Number One Fear

I hope I’m not overwhelming my blog with posts, but there is just so much to say lately. So here is the next thing. My number one fear as a pastor is making home visits. I know that I need to be doing it. I know that it will probably yield much fruit to visit the members of the church, especially those whose attendance is infrequent or non-existent. I know that a good shepherd goes in search of the lost sheep. But I tremble with fear every time I consider making home visits. What usually happens is that I put them off. I procrastinate, and find all sorts of other things to occupy my time so that I do not have to do the unpleasant task of talking with the members.

Why do I have such a fear of this? I have been thinking about it a lot lately. Part of it is that I have no idea what to say. The times that I have had the opportunity to visit with members about their faith or their attendance, I have completely blown it from my perspective. I feel like I am imposing on them, that they have no desire to have a visit from a pastor. And for many of them I would probably be right. Nevertheless, this is no excuse. I am neglecting my flock, and will be held accountable for the souls of the baptized that have been entrusted to me. The perfectionist in me waits for the perfect time, the perfect circumstances, the perfect system before acting, knowing all along that such things will never come. Maybe it would help if I had a few prepared questions to ask people, open-ended ones that get them to talk about themselves a little bit. Because I am nervous, I usually do all the talking. They really don’t teach you this stuff at seminary, or if they did I was probably not listening because it was in the Pastoral Practice classes. Does anyone else struggle with this? Most of the laymen who read this are probably not the type that I would be afraid to visit. I hate making people feel uncomfortable, but sometimes it is necessary. Does anyone have any sound words of wisdom?

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About Rev. Paul L. Beisel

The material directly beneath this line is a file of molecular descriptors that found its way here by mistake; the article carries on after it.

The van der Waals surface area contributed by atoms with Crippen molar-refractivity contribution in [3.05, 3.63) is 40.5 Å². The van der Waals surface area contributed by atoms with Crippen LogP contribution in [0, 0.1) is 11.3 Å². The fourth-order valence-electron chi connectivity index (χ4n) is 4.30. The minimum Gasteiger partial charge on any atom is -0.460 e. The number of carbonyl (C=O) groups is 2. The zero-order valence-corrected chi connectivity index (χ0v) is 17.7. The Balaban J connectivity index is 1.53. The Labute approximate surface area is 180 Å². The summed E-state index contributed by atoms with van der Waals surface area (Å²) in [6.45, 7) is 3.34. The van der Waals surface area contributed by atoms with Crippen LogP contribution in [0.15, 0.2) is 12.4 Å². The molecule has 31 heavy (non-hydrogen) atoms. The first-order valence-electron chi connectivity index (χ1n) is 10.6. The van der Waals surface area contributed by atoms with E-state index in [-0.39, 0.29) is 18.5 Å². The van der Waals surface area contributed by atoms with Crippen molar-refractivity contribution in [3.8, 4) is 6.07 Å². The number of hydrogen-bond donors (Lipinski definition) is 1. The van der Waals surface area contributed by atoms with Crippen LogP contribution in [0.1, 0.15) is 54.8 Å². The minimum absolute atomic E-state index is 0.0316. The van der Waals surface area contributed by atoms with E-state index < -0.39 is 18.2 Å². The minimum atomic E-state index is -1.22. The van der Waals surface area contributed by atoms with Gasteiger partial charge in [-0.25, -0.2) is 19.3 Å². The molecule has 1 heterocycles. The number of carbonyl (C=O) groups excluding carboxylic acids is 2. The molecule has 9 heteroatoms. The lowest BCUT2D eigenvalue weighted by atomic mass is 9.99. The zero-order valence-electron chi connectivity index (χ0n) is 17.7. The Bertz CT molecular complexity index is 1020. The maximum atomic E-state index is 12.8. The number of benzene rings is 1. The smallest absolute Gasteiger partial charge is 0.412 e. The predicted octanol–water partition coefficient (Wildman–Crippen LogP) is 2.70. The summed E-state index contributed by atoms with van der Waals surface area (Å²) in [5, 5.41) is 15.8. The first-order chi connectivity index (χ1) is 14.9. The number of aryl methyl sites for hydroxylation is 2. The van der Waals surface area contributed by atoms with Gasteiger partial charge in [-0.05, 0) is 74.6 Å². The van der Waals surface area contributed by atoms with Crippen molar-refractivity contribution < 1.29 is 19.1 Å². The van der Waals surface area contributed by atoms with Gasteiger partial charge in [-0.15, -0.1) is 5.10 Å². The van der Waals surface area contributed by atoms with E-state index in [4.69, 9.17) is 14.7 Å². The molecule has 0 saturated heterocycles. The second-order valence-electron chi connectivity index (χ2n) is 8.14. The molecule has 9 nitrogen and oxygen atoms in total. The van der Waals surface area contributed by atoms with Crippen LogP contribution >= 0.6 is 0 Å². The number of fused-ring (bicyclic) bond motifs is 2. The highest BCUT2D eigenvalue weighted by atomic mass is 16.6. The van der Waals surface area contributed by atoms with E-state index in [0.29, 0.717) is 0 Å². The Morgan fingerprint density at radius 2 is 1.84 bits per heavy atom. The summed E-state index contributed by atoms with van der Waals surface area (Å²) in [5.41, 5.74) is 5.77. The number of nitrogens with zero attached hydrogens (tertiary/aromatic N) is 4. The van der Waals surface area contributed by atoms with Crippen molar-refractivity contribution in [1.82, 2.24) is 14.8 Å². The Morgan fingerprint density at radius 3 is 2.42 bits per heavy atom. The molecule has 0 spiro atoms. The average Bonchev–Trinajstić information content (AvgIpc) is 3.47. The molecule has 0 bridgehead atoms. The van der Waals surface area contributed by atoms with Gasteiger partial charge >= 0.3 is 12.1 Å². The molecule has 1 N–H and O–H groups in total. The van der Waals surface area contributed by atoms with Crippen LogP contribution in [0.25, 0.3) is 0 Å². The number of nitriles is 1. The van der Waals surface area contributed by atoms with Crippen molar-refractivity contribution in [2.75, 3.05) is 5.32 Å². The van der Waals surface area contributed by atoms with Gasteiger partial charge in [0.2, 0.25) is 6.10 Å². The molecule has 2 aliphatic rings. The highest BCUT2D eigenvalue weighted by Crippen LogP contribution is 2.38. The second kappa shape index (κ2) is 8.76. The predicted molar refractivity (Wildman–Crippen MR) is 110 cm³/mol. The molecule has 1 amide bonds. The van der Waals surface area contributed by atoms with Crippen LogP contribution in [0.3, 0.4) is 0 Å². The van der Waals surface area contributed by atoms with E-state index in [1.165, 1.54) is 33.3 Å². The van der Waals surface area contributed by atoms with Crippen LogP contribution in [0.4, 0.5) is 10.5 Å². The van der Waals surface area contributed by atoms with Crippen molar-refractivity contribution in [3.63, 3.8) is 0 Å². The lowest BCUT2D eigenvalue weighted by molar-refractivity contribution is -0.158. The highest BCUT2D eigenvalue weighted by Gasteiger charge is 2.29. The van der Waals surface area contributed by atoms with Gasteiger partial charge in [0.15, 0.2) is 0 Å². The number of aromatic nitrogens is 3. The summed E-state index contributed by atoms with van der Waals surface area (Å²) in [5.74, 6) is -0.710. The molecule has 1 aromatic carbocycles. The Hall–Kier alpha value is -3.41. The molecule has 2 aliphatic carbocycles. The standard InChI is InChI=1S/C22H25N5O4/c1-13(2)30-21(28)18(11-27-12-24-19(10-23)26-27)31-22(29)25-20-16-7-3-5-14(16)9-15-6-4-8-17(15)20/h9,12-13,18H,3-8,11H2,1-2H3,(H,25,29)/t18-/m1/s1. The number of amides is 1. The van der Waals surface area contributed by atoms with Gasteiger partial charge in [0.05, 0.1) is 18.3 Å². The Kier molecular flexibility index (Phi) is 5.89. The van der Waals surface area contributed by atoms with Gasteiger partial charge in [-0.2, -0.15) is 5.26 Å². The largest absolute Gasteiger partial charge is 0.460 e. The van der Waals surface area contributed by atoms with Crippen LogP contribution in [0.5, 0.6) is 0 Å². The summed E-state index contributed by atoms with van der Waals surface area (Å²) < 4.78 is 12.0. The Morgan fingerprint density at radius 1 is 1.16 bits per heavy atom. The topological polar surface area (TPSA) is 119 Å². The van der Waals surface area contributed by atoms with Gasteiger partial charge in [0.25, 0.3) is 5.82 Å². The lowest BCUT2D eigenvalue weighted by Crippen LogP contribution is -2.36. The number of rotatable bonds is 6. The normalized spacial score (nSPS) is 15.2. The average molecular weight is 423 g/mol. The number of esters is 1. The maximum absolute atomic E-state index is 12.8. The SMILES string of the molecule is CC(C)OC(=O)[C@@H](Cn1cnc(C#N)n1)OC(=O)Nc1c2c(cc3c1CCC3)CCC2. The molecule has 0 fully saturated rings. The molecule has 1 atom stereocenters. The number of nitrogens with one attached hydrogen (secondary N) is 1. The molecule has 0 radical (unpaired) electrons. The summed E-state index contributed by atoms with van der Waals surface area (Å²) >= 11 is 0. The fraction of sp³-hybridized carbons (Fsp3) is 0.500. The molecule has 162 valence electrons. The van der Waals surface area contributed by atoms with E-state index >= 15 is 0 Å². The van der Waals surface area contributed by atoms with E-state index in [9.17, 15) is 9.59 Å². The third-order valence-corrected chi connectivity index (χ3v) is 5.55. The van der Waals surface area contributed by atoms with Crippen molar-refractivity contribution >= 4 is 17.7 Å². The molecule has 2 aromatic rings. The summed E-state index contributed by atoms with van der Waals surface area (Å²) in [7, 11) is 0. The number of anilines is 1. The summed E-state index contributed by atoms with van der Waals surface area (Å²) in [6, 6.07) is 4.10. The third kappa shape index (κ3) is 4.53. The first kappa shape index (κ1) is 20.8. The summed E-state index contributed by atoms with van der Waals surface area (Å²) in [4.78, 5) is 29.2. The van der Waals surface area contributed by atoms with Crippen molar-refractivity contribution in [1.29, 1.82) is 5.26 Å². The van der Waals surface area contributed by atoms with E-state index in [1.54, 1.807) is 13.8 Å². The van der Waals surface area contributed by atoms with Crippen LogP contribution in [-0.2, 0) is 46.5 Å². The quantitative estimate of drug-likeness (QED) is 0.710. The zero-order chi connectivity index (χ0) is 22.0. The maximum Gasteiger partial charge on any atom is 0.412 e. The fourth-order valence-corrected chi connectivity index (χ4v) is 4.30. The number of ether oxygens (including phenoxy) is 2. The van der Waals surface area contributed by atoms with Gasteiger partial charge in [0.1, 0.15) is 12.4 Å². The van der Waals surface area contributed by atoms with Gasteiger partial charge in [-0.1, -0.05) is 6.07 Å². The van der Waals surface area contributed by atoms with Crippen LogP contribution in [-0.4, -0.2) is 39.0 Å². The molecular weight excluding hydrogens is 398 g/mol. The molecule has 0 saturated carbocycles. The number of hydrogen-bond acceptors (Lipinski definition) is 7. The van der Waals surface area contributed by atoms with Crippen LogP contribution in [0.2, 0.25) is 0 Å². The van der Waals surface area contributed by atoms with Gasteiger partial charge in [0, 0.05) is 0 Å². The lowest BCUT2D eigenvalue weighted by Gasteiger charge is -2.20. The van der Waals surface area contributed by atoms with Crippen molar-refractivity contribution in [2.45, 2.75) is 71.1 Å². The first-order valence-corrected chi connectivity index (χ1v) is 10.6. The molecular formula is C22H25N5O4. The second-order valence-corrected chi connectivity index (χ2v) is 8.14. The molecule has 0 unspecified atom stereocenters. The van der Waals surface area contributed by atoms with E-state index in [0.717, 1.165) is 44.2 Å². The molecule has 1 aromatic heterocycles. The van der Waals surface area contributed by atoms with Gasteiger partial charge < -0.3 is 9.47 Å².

Graduate of Concordia Theological Seminary, Fort Wayne, IN in 2001 (M Div.) and 2004 (S.T.M.); LC-MS Pastor and Adjunct Instructor for John Wood Community College; Husband of Amy and father of Susan, Elizabeth, Martin, and Theodore.
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5 Responses to Number One Fear

  1. Anonymous says:

    A home-going pastor makes a church-going member.

  2. Pastor Beisel says:

    Thank you Pastor Fritz.

  3. Lincoln - BoW says:

    I have never believed home visits to be the end all and be all of pastoral practice. I smacks of “theology of presence.” Many of my members are faithful in attendance, yet do not want a visit. One of them, when I asked when I could visit, suggested I visit another member who lives close by, instead. I did.

    That having been said, there is a place for the pastoral visit. I also don’t care for them. I also am not very good at them. I find that in most cases, the best thing to do is ask questions, and then listen. Where do you work, where were you raised, how long have you been at the church, etc. Any question about them, their past, present or future will quickly turn into a long explanation by them of who they are, what they believe, what fears they have, what problems they have, etc. The first two dozen or so will go badly. Keep it up, you’ll get better. Eventually you will find that youa re able to steer the conversation somewhat to causally find out from them what you need to know.

    Of course, shut in visits are different. They want you to come to “bring the goods”. After the initial visit, I actually try to keep them short. I try to keep chatter to a minimun. Find out how they are doing, and give them the Sacrament. I want the Word and Sacrament to be the cornerstone of those visits, not the visit itself and the conversation.

    Yet a third category is the delinquent visit. They don’t want you to come either, but you must. It won’t bring them back in most cases. If you have a faithful member (preferrably an elder who knows his doctrine) who was ever in sales, take them with you on a visit. I did that, and learned more in twnety minutes than in all of my courses at sem about visiting delinquents. It was like watchinng a master craftsman at work. (In my case a retired insurance salesman, who knows his catechism better than you do.)

    Of course you can just visit them and do whatever you want. Don’t worry about offfending them. They don’t go to church anyway, so what can they do – stop coming? Start despising the word? They obviously stopped believing somemwhere along the way. So you really have nothing to lose.

    More than enough ramblings for now.

    +INJ+

    Lincoln
    BoW

  4. Pastor Beisel says:

    Lincoln,

    Thanks for the ramblings. I don’t think visits are the “end all” either. But I was talking primarily not of social calls but of calls on delinquent members, etc. I was just praying Psalm 27 today and I like what it says, and maybe it applies: “The Lord is my light and my salvation, whom shall I fear?” What am I afraid of? I guess that I will come off sounding like an idiot and that they will not come to church. Jesus has some good words too in the Gospel this week for this: “The reason you do not believe them is that you are not of God.”

  5. Lincoln - BoW says:

    Like I said, don’t worry that you come off sounding like an idiot and they never show up for church. They don’t anyway.

    You have nothing to lose. So go, be an idiot, but do it boldly.

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